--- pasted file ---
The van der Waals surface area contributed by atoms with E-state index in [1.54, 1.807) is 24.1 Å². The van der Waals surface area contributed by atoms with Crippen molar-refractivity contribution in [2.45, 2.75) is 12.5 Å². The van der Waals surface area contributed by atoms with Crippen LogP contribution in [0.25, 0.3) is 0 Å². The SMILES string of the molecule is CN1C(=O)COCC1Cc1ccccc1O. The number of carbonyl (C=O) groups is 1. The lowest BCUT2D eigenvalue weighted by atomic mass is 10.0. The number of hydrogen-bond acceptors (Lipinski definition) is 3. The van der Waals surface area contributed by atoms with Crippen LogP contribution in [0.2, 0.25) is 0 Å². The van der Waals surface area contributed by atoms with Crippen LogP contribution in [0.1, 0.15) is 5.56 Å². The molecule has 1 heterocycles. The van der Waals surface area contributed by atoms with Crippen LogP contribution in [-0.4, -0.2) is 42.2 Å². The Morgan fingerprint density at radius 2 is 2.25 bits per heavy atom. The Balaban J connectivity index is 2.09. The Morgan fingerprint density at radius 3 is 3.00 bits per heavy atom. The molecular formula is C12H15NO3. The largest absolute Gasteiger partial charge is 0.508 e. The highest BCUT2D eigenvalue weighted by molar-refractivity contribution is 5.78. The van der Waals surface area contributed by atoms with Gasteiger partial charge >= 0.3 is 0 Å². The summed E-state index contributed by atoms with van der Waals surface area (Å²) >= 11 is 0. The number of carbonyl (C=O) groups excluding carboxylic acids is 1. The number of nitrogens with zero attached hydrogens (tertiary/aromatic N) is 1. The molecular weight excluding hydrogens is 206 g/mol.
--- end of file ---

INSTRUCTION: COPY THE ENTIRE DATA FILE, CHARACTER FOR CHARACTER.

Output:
The van der Waals surface area contributed by atoms with E-state index in [1.54, 1.807) is 24.1 Å². The van der Waals surface area contributed by atoms with Crippen molar-refractivity contribution in [2.45, 2.75) is 12.5 Å². The van der Waals surface area contributed by atoms with Crippen LogP contribution in [0.25, 0.3) is 0 Å². The SMILES string of the molecule is CN1C(=O)COCC1Cc1ccccc1O. The number of carbonyl (C=O) groups is 1. The lowest BCUT2D eigenvalue weighted by atomic mass is 10.0. The number of hydrogen-bond acceptors (Lipinski definition) is 3. The van der Waals surface area contributed by atoms with Crippen LogP contribution in [0.2, 0.25) is 0 Å². The van der Waals surface area contributed by atoms with Crippen LogP contribution in [0.1, 0.15) is 5.56 Å². The molecule has 1 heterocycles. The van der Waals surface area contributed by atoms with Crippen LogP contribution in [-0.4, -0.2) is 42.2 Å². The Morgan fingerprint density at radius 2 is 2.25 bits per heavy atom. The Balaban J connectivity index is 2.09. The Morgan fingerprint density at radius 3 is 3.00 bits per heavy atom. The molecular formula is C12H15NO3. The largest absolute Gasteiger partial charge is 0.508 e. The highest BCUT2D eigenvalue weighted by molar-refractivity contribution is 5.78. The van der Waals surface area contributed by atoms with Gasteiger partial charge >= 0.3 is 0 Å². The summed E-state index contributed by atoms with van der Waals surface area (Å²) >= 11 is 0. The number of carbonyl (C=O) groups excluding carboxylic acids is 1. The number of nitrogens with zero attached hydrogens (tertiary/aromatic N) is 1. The molecular weight excluding hydrogens is 206 g/mol.